Now read this from Veolia's report:
The City should be congratulated on its efforts to keep the public informed. It is posting its monthly reports on the web page to provide transparency, though these reports are highly technical – and may be too technical for the customer base at largeNo one would have known about those lead results had it not been for the Del Toral EPA memo.
Those lead results were known by the city at the same time Veolia was there. In Veolia's own words we are told this:
It is our desire to help Flint residents and public officials better understand the current situation so that informed decisions can be made to ensure safe drinking water for the city’s customers.Now go back and read their March 12th report. I'll wait.
Notice what's missing? Now go back and do a search for the word "lead." I'll wait.
Did you find what's missing?
Now go back to February 18th's news conference when Rob Nicholas, vice president for Veolia, says this:
"It's less about the water itself and more about the pipes," he said. "You're just getting debris flushed out of the pipes ... You don't want to drink it because it looks bad."In my view, you cannot point the finger at one person and say; 'that's him! that's the culprit!'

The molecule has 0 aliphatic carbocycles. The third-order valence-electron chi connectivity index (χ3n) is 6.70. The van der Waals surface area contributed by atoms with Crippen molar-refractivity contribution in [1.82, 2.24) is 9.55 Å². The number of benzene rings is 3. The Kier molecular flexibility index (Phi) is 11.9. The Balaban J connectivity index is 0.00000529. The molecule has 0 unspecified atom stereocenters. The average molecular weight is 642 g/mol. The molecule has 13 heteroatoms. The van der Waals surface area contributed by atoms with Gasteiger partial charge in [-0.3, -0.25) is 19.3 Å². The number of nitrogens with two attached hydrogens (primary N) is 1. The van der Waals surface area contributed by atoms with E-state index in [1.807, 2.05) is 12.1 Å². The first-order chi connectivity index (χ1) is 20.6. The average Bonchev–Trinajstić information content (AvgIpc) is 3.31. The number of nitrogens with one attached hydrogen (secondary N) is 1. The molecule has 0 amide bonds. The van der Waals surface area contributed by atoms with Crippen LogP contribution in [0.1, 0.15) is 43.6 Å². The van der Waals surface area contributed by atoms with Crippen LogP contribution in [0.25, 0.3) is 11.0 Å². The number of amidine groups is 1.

This is a collective failure of those in the know and those with decision making responsibility.
It's not the using of Flint River water that was a bad decision, it was the failure to have in place what would be needed to treat that water. This was, in my opinion, ground zero for what I consider a failure that cannot be spun away with hindsight.
Once the spigot was opened it was doomed to fail because they had not put in place what was needed to properly treat the water. I have shown that in these last posts so my SPECULATION is supported.
Once it was found to be failing, the spin train started and the failures started piling up:
- Veolia failed the City of Flint by not addressing the lead that was detected in the Willams' home.
- Veolia failed the City of Flint by not addressing corrosion control as it relates to the issue of lead. The only recommendation for corrosion control was that "the water system could add a polyphosphate to the water as a way to minimize the amount of discolored water."